It’s been two days since Beyoncé unleashed her latest visual album onto the world in the form of Lemonade.
Two days since the visual component showed her strutting down a street, armed with a baseball bat and smashing in car windows with a reckless abandon of woman scorned.
Two days since she further explored and embraced her Southern heritage, first hinted at with the “Formation” music video, employing the beautiful and striking presence of the likes of Amandla Stenberg, Ibeyi and Winnie Harlow in demonstrating the strength of ‘Black Girl Power’.
It’s been two days since Beyoncé threw down what is possibly a collection of her most personal and revealing material yet and well, we’re still feeling some kind of way about it.
When she released album number five in Beyoncé in 2013, we thought the same way; here was an artist whose public image and brand was so meticulously handled and preened, oozing sexuality and candidness (“Drunk in Love”, “Rocket”), while showing off a more private and revealing aspect of her artistry (“Blue”, “Haunted”). Here, we have the opposite end of the ‘Mrs. Carter’ spectrum. Indeed, Beyoncé has never been content with being ‘just his little wife’, but on Lemonade, the singer goes in on infidelity, betrayal, emotional trauma and reconciliation in a way that has left fans and anyone else with a passing interest in Beyoncé-the-celebrity-spectacle with their jaws on the floor.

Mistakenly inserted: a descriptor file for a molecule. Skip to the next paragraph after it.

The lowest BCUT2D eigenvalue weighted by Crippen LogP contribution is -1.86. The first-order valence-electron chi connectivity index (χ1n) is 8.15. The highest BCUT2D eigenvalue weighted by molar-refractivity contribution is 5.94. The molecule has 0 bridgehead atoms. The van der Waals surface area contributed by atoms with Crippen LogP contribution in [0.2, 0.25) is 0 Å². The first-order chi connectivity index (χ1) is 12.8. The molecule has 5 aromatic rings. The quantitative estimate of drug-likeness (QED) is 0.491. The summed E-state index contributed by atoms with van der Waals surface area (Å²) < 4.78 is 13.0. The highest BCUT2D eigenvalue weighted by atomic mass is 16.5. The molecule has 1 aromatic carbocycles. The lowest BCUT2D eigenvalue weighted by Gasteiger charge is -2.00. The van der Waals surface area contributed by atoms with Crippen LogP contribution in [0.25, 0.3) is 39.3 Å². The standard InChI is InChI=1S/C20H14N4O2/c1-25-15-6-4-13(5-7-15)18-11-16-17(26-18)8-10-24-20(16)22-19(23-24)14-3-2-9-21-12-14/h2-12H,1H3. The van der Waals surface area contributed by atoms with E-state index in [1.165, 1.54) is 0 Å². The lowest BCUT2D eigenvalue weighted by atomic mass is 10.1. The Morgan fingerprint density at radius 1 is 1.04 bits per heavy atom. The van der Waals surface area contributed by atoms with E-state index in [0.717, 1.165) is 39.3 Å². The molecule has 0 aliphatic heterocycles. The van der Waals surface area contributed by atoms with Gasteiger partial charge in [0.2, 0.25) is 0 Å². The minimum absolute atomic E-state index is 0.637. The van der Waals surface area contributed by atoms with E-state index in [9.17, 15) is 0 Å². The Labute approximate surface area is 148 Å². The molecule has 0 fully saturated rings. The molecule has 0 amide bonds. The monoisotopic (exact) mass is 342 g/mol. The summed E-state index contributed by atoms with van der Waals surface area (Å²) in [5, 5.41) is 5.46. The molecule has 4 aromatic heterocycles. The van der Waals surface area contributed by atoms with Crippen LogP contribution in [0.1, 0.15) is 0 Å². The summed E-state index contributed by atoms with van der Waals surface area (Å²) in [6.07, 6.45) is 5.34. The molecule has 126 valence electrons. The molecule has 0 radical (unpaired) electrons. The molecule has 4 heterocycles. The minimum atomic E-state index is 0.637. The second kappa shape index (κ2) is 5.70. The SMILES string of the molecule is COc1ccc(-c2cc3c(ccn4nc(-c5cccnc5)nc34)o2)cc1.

There’s nothing on Lemonade that even comes near the glossy pop tempos of “Love on Top” or “Party” – Beyoncé is in beast mode and as she happily sings on the Yeah Yeah Yeah‘s sampled “Hold Up”, “I don’t want to lose my pride, but I’mma fuck me up a bitch…”. Regardless of how much of the album’s themes of martial discord and unrest is rooted in truth, Beyoncé is quick to establish herself as a woman not to be messed with, on record and off.
Take a look at the writing credits on this album and you’ll see just how many writers have been onboard in bringing Lemonade to fruition but what stands out, are the places Beyoncé has pushed her music to in a clear attempt to showcase another distinguishable and memorable facet of herself as songwriter, entertainer and person of public prominence. The music encompasses a variety of styles from R&B to gospel, to rock, hip hop and soul, even dabbling in a bit of murderous country on “Daddy’s Lessons”.
A well-trained pop vocal is swapped for a growling snarl on “Don’t Hurt Yourself”, where Beyoncé teams up with Jack White for one of the most aggressive songs on the record. “Who the fuck do you think I am? You ain’t married to no average bitch, boy!”, she questions before comparing herself to a fire-breathing dragon and delivering her final warning, “You know I give you life; if you try that shit again, you gon’ lose your wife.”